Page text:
• Sports also play a cultural role in our society. They are a group activity with customs, traditions, and an emotional impact on people who are involved with them. Orlando Patterson, a historical and cultural sociologist, said that sports have a “cultural and economic significance” and that “sport is a highly crystallised form of social structure, not found in other areas of society” (p. 550). In essence, this means that sports can be viewed in a cultural context in the same way art, music, and religion can. In fact, it can be argued that sports brings an even greater sense of community, a stronger emotional impact, and more cultural fixation than art does (just compare the number of fans at a sporting event to the number of visitors to a museum).
  • Sports fans are very well known for defending their team, and Sports Team Identification can lead to an “us vs them” attitude. Rival teams (such as the Cowboys vs the Eagles) can lead to fans feeling that fans of the opposing team are “enemies” or at the very least “others” (as in, not part of the “us” group). This can lead to segregation, and if someone from a rival team enters, say, the wrong sports bar, they may be subject to ridicule and aggression.

So by looking at sports in this way, I shifted my understanding of sports as “just another waste of time” (no different in my mind than any other activity), to “a complex, cultural activity that leads to the formation of groups and altered emotions and social behavior.” I think that distinction is important because of the points I’m about to address.

When considering the question of the Washington Redskins’ name change, I think it’s important to address what that change means. Originally, my view was “It’s not a big deal.” When I start thinking about sports teams and their fans as cultural and social constructs, however, it becomes more complex. The proponents and opponents of the name change debate become two different cultures, each with their own history, traditions, beliefs, and practices. Is one set of beliefs more important than the other? Well, I don’t think that’s the important factor here. The important factor is racism.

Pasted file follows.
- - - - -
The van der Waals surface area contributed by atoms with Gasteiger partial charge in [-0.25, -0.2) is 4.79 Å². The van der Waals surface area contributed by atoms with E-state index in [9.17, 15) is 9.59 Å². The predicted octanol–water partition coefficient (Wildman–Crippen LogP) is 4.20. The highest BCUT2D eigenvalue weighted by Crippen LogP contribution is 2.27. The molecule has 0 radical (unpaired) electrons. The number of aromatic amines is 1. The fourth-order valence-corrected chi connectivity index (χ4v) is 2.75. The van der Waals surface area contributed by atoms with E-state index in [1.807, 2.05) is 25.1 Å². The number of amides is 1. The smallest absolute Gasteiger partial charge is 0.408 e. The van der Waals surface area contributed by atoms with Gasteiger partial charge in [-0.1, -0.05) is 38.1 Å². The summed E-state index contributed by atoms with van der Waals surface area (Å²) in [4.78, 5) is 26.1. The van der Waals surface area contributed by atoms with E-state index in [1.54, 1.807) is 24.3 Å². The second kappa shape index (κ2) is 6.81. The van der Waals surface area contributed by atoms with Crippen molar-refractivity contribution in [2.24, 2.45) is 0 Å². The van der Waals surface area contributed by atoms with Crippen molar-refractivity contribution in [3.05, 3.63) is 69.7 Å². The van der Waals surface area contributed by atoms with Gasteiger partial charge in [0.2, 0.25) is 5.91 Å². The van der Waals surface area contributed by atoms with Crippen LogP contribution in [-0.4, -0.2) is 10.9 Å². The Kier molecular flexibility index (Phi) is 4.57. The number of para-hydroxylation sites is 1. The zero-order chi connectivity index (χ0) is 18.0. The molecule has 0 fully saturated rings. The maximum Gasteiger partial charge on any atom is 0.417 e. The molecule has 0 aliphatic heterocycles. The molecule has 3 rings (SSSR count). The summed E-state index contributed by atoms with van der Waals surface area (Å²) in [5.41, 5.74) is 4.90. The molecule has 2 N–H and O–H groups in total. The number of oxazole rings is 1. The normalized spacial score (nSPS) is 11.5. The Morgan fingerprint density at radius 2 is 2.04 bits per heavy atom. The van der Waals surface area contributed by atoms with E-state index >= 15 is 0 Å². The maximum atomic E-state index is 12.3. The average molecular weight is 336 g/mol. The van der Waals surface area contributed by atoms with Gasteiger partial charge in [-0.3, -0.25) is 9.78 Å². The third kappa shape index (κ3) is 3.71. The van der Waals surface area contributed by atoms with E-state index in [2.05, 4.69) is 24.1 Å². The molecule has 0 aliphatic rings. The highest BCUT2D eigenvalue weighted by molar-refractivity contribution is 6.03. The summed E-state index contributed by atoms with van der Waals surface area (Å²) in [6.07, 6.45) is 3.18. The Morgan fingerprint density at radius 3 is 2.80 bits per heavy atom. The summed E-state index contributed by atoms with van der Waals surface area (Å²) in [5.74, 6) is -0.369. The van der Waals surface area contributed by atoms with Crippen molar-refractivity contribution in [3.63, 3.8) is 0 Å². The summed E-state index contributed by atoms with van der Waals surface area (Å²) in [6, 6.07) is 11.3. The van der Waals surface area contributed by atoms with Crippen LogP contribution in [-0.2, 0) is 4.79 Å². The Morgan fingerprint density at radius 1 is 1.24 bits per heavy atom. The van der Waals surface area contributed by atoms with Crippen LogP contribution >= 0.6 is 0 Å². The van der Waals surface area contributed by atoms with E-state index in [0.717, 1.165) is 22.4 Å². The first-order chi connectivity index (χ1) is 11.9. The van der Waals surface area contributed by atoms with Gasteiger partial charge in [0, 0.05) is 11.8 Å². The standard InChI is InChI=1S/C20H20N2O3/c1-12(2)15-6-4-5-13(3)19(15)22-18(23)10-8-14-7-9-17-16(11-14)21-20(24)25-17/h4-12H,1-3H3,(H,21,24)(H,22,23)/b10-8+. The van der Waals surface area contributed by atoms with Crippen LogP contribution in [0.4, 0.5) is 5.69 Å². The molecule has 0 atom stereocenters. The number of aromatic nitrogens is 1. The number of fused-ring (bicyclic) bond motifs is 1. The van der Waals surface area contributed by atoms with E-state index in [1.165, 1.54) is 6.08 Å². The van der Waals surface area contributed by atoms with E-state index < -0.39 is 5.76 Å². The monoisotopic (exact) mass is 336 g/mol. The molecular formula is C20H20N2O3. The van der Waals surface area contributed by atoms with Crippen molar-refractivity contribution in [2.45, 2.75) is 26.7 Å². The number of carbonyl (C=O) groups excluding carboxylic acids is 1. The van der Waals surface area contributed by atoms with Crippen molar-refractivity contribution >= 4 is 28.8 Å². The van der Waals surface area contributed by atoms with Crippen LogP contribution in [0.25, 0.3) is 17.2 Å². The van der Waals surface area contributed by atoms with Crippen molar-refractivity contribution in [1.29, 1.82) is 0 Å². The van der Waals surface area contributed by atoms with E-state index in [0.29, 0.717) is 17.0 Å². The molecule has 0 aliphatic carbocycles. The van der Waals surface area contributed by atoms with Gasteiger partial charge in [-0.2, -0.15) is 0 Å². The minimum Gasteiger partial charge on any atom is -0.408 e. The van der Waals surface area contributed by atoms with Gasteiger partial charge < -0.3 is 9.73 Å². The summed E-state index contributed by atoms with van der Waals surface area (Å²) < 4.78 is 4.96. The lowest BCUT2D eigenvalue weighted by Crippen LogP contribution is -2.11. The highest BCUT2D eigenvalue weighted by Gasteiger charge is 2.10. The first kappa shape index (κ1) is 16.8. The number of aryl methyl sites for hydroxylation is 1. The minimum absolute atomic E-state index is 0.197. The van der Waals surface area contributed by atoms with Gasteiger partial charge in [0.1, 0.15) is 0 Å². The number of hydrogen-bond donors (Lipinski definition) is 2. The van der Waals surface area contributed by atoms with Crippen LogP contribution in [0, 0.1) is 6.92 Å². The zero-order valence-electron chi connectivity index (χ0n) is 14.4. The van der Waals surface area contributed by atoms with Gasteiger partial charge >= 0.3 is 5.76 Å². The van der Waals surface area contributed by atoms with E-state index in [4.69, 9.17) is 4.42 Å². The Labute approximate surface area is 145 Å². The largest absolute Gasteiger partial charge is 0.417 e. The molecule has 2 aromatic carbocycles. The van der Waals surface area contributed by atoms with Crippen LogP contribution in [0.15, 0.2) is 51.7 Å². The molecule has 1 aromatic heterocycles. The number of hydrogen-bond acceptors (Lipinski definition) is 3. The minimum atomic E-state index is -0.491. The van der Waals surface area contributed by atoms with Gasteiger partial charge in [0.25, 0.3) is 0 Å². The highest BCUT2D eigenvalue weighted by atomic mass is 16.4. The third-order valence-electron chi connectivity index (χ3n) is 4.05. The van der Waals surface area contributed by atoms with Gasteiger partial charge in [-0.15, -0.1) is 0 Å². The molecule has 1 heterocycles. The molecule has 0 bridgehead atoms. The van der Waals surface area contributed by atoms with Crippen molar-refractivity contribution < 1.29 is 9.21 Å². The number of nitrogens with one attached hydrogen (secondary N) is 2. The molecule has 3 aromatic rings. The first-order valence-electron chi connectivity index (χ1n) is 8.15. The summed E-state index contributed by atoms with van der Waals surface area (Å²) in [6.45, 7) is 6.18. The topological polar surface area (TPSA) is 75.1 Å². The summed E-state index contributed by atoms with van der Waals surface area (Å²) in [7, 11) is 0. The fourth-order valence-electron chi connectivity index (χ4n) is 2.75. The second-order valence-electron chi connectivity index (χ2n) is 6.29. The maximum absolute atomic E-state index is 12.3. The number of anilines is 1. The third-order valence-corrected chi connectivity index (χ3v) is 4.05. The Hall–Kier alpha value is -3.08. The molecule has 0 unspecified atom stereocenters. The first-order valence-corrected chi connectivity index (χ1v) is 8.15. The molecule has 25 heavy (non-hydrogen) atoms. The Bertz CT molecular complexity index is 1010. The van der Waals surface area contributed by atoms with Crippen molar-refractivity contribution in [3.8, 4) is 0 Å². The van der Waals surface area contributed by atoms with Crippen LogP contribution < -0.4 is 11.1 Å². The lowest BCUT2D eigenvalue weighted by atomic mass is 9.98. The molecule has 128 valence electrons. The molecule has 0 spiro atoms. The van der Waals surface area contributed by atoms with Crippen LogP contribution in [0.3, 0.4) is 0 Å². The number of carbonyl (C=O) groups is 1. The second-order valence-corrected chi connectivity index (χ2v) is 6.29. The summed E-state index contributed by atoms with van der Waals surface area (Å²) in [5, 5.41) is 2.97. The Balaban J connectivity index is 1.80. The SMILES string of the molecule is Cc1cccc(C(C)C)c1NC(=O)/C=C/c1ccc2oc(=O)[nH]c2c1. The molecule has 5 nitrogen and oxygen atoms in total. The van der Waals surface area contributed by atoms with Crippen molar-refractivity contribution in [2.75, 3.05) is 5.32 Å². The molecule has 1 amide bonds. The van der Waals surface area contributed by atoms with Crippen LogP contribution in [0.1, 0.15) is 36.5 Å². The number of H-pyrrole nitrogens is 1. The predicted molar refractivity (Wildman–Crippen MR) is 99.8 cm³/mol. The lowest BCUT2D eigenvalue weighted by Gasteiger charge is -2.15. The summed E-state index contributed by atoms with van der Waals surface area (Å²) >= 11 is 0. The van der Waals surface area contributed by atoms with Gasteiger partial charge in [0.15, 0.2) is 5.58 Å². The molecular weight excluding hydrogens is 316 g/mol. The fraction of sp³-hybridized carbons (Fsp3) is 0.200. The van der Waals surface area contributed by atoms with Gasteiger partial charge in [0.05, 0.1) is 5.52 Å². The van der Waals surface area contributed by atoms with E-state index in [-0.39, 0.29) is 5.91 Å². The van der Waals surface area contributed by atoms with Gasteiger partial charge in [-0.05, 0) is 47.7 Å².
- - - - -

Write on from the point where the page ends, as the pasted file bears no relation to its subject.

When I first heard the argument that the Redskins’ name was racist, I stopped and tried to put myself in the shoes of the Native Americans who would be insulted by this name. At first, I had a hard time. I’m Irish, and I could label myself as “Irish-American” instead of just “white.” My grandfather’s family was born in Ireland, and his parents and older brother all moved here before my grandfather was born. I have distant second-cousins still living in Ireland, and my family keeps in touch with them.

Based on my standpoint as an Irish-American, I tried to think how I would feel if the debate about the name change was over another team: the Notre Dame Fighting Irish. My thoughts on the matter basically amounted to, “I could be offended that this team name stereotypes Irish as both drunkards and brawlers.” It did not, however, move me to any real emotion (I didn’t get angry or offended over this; I merely considered the possibility that others could).

I felt like I was missing some important point, however. Sports fans in favor of keeping the Redskins’ name have said they feel that the name “honor[s] the Native Americans” as “a symbol of loyalty and courage.” Those statements are easily open to dispute, but rather than focusing on the statements themselves, I want to look deeper.